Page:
Sixteen years into their career, timeless sugar high Imperial Teen remains one of the most immediate and appealing bands in the alt-rock cosmos. The quartet has never sounded better than on their just-released fifth album, Feel the Sound (Merge Records). SPIN already dubbed it one of 2012's essential releases, adding they're "sounding like a veteran quartet with nothing to prove, but still hellbent on proving it anyway," and their delectable concoction of exuberant harmonies and grownup lyrical concerns finds the Teen wearing middle age proudly. We caught up with guitarist/keyboardist Will Schwartz and bassist Jone Stebbins shortly before they headed for Denver to start rehearsals for their American tour.
So, your last album, 2007’s The Hair the TV the Baby & the Band listed everybody’s then-current pursuits. What have you been up to since then?
Will Schwartz: [Laughs] Just, you know… Feeling the Sound.
Jone Stebbins: It may seem like we haven’t done anything in a while. But we never really stopped making music together. We’re always scheduling and planning and figuring out when we can get together. We’d be more active if we all lived in the same town, of course. It just takes so long for us to get in the same room to write together. We did have to do more writing separately this time than before. Otherwise, this record wouldn’t have come out for another 16 years.
Some parts of Feel the Sound almost seem like you’re saying goodbye, like that line at the beginning of “It’s You”: “Too many songs we sang are left unsung / Another dream unwritten, the record’s done.” Do you feel like every record could be the last one? Or will Imperial Teen be a lifelong thing?
Schwartz: Definitely the latter. Because we have such a history and feeling of family to this band, to say that it could ever be the end just doesn’t seem necessary.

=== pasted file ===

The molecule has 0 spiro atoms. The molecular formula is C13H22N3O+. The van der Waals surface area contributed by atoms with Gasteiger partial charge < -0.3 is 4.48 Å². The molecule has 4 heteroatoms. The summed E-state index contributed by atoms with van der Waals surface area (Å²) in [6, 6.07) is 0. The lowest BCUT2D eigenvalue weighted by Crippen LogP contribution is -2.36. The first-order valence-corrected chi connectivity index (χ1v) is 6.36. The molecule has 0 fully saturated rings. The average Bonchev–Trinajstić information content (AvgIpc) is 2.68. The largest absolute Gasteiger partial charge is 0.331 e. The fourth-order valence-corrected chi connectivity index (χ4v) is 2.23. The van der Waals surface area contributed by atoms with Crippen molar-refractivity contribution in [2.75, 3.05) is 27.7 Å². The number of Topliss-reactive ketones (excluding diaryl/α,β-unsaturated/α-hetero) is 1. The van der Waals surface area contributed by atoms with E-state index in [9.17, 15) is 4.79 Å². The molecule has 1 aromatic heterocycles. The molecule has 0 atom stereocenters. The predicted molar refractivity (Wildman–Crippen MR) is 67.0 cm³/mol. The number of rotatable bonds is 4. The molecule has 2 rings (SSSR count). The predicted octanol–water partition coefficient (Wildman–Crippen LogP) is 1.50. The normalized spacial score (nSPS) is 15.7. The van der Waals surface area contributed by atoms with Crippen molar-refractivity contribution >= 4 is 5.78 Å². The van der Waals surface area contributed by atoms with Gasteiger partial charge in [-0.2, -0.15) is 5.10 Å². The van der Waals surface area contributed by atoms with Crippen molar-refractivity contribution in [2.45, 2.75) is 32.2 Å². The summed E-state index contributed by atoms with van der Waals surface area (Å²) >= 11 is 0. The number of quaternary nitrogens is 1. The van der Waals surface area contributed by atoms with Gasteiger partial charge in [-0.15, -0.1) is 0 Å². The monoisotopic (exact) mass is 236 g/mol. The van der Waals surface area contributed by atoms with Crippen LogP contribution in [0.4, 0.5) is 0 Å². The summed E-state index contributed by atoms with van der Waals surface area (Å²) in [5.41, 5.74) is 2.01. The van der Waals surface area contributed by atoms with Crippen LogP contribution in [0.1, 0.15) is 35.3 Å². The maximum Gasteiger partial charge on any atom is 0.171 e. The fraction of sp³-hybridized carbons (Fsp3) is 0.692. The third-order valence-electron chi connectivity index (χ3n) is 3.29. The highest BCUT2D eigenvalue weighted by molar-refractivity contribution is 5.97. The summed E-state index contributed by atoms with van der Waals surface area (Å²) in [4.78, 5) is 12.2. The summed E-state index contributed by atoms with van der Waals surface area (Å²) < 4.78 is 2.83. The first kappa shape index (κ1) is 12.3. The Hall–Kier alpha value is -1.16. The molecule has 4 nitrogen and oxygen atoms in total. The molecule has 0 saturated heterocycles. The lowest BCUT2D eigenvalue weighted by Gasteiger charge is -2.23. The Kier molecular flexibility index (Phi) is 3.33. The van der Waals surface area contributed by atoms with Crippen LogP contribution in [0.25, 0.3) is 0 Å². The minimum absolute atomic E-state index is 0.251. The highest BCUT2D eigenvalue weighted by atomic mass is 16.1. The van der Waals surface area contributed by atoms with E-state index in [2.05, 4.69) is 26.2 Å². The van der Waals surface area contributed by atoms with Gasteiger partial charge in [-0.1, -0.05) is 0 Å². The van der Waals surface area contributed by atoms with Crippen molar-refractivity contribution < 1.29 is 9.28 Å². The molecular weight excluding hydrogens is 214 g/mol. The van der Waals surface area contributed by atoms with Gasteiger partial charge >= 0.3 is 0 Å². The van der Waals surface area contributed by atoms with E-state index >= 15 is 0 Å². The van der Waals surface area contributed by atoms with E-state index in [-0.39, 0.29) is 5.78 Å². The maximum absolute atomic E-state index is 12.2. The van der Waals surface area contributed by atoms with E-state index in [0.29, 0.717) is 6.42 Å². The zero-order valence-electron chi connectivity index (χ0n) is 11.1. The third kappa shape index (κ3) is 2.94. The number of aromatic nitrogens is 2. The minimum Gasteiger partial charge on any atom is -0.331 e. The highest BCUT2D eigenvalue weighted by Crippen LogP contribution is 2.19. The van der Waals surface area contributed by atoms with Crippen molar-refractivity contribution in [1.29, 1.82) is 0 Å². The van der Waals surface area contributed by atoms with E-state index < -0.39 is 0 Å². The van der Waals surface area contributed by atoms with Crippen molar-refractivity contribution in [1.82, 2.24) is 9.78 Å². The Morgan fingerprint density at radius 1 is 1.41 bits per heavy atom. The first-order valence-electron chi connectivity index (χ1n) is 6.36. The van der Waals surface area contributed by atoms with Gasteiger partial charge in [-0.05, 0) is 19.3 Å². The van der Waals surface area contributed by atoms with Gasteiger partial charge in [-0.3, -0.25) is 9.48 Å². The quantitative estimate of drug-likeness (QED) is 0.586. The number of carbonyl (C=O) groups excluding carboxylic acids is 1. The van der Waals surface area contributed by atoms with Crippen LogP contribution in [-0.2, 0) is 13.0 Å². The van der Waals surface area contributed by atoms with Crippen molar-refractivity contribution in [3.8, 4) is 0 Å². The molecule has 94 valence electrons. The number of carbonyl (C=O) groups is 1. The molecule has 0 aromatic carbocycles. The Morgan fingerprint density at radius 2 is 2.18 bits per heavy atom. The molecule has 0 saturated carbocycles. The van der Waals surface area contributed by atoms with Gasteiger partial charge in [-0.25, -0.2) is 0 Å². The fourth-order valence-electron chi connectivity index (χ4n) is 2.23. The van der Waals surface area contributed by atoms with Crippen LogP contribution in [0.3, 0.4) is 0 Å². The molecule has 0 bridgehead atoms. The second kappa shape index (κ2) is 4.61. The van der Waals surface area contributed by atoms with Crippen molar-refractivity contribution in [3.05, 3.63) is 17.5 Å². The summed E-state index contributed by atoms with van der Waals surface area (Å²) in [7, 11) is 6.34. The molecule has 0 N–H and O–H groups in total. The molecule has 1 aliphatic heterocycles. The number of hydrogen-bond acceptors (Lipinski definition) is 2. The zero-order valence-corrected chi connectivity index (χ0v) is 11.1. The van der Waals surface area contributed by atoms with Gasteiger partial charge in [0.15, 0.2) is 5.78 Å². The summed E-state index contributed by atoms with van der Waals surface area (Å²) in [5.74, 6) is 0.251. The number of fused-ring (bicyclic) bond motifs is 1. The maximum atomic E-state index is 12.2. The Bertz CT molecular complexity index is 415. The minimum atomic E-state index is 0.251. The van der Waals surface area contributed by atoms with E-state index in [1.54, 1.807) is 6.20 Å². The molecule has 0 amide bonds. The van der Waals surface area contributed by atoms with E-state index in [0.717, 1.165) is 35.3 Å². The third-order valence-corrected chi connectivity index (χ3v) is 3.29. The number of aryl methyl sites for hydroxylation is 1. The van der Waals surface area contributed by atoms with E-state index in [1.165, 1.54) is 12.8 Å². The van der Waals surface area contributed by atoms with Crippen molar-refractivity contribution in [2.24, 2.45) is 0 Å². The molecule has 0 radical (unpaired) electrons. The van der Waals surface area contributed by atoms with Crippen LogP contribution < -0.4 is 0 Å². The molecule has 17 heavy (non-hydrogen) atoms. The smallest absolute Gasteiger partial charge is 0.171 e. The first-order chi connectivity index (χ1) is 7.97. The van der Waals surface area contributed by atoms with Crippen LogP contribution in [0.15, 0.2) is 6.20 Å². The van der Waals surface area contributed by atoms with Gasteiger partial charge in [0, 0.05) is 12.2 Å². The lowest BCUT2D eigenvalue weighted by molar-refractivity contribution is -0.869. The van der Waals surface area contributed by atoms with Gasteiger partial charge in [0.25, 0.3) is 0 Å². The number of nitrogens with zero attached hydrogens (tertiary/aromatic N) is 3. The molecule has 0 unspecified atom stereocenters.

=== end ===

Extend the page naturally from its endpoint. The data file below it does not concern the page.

Stebbins: It really is like family, and families just can’t say, "I’m done, see ya." Well, we could. But we wouldn’t. There’s no pressure from Merge on the release schedule. We just do records as fast as we can, and we’re not breaking up. When people say, "They’re back," it seems funny to us because in our minds we never went away.
Why did you self-produce for the first time, after four albums with Steve McDonald?
Stebbins: Steve is a dear friend and very talented producer who helped us a lot. But at this point, we all understand and respect each other. Everyone can take criticism, and we’ve gotten to where we don’t need a babysitter as much as we once did. A lot of insecurities come out when you’re recording, emotions are on the surface and feelings can get hurt. It’s easy to feel vulnerable when you’re singing something over and over, not getting it right, and it seems like you’re being judged. But we’re past that.
Parts of Feel the Sound seem to echo other songs. Do you have reference points in mind while recording?
Schwartz: This record, we know ourselves so well by now that it almost feels like we’re referencing ourselves more than other bands.
Jone, what’s the strangest question you've ever gotten on the “Ask Jone” part of your salon’s website?
Stebbins: Nothing as bizarre as what people say in the salon, because I work with people all day long who ask weird questions about their hair. There was this one client, a middle-aged woman who could have a great career doing voiceovers — she sounded like an underwater creature. She asked me how difficult it would be to dye her pubic hair. Apparently she had a new romance going with a neighbor, who even had a color request. So she wanted to know how to go about it. Oh my God, this is way too much information!